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Style L-30, black finish (14-13/16"). Factory order number 3240-117.
Tony & Bonnie Vinatieri Acquisitions Fund, 2008.
The L-30 was introduced in the fall of 1935, as an inexpensive, small-sized archtop, priced at only $30.00—less than a tenth of the cost of their top-of-the-line, Super 400. The U.S. economy was still struggling at the time, as unemployment had only eased slightly from record highs in 1933. Roughly one in five Americans were out of work. It was necessary for Gibson to supply a product to those customers with only modest means, in order to compete with the budget manufacturers, or risk losing those sales altogether. As stated in Gibsonís New Models flyer (October 1, 1935), "Gibson now makes it possible for every player to own a genuine carved top guitar—no longer is it necessary for those who want this type of guitar to buy anything but the genuine—the name Gibson is your guarantee of satisfaction and assurance of unequalled value." The L-30 did, indeed, have a carved top, but also a flat back, resulting in a tone that combined aspects of a small flattop and a true archtop. The shiny black finish and white binding produces an attractive, minimalist look, and reflects the tradition of the earliest Gibson instruments from the 1900s-1910s, which were often sold with a black finish. Perhaps conveniently, it also served to cover any cosmetic flaws in the wood that would preclude applying a sunburst finish.
Body: Stringing: six steel strings. Soundboard: arched, two-piece, quarter-cut spruce: medium grain. Back: flat, two-piece, slab-cut maple. Ribs: two-piece, slab-cut maple. Binding: white celluloid on top only. Bridge: two-piece ebony (compensated) with nickel-plated brass screws for height adjustment. Endpin: white celluloid. Soundholes: f-holes without binding. Pick guard: translucent, dark, red-brown, imitation-tortoise-shell celluloid, mounted on guitar with nickel-plated brass bracket and two nickel-plated steel screws. Tailpiece: nickel-plated brass, trapeze shape, secured to lower rib with three nickel-plated, steel-domed, philips-head screws. Lacquer: black.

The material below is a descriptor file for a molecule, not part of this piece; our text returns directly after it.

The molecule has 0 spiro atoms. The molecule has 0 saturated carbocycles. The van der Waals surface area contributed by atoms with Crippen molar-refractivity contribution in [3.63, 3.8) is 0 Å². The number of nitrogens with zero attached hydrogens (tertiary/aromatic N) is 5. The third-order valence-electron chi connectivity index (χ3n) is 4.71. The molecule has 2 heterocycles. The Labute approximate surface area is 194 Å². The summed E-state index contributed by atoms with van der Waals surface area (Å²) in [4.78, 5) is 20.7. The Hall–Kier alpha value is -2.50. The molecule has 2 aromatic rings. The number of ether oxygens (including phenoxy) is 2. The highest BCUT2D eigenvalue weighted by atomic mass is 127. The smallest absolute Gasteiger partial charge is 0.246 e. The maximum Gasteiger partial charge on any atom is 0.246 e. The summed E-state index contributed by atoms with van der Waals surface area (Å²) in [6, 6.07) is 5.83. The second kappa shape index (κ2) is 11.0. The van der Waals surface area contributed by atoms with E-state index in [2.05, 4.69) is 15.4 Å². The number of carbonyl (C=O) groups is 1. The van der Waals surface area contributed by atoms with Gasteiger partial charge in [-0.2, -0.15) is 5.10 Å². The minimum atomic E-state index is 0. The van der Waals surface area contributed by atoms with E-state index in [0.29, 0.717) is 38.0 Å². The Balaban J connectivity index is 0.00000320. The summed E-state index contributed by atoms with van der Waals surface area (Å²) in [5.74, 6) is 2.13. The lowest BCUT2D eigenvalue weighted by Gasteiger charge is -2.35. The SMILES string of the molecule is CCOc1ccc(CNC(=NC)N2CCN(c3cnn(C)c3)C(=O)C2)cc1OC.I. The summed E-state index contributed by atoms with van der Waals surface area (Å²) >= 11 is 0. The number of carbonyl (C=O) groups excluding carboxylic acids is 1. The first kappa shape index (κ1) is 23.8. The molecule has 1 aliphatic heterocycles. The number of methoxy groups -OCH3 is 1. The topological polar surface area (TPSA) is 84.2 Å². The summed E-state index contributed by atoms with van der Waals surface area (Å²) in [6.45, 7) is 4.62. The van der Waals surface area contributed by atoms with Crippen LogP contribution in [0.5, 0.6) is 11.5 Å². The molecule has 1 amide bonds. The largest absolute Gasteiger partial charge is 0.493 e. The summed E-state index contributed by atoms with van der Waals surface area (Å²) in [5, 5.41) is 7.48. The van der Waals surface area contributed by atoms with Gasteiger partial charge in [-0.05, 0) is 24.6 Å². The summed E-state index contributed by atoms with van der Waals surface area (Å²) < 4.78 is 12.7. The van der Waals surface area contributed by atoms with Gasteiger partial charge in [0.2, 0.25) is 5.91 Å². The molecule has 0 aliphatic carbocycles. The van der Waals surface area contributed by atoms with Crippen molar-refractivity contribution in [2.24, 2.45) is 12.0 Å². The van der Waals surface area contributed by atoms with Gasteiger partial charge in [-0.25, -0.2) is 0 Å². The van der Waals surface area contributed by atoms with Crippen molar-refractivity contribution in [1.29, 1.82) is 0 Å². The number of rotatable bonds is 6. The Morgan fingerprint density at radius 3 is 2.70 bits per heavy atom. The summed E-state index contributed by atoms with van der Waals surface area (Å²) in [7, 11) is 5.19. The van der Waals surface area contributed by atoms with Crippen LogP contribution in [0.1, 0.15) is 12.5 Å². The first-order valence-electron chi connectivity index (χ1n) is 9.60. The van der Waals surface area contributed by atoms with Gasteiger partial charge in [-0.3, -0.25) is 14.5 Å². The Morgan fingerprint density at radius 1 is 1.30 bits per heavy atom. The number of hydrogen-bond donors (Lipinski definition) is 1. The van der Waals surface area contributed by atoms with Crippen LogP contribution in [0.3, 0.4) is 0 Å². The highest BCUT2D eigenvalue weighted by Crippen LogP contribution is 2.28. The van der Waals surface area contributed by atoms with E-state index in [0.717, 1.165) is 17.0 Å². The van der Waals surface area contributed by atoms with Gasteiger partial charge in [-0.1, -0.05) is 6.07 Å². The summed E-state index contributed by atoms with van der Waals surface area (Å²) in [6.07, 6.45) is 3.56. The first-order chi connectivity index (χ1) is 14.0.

Inscriptions: Silkscreened in white ink on peghead: Gibson
Rubber-stamped in purple ink on inside of back, below treble f-hole, the dash and last three digits written in red pencil: 3240-117
Stamped on treble tuner above top worm gear: TOP
Stamped on treble tuner, wrapping below second worm gear: GROVER
Stamped on bass tuner, wrapping around screw between first and second worm gears: PAT.
Stamped on bass tuner, wrapping around screw between second and third worm gears: KLUSON MFG. / IL. / CHICAGO
Head and Neck: black-lacquered mahogany; bell-shaped, black-celluloid truss-rod cover attached with two domed, slot-headed screws. Tuners: one original Grover, brass, six-gear, worm-gear machine head with white celluloid heads; one later, Kluson, nickel-plated steel, six-gear, worm-gear machine head with black celluloid heads.
Fingerboard: rosewood; 19 nickel-silver frets; mother-of-pearl dots behind 3rd, 5th, 7th, 9th, and 15th frets; two mother-of-pearl dots behind 12th fret; single, white celluloid side dots behind 3rd, 5th, 7th, 9th, and 15th frets; double, imitation white celluloid side dot behind 12th fret. Nut: bone.
Linings: kerfed maple. Neck block: mahogany. End block: mahogany. Top bracing: longitudinal spruce bars between f-holes; braces have periodic saw cuts and are veneered with spruce on lower side. Grafts: maple back graft. Other: linen glued to inside of top around f-holes; two linen strips glued on inside of each center-bout rib at major bend points.
Literature: Steve Beckermann, Rusty Freeman, Michael Keller, and Michael J. Olsen, Art of the Guitar: A Luthier's Renaissance, Catalog of Exhibition at the Plains Art Museum, Fargo, North Dakota, February 26-June 7, 2009 (Fargo: Plains Art Museum, 2009), pp. 4 and 15.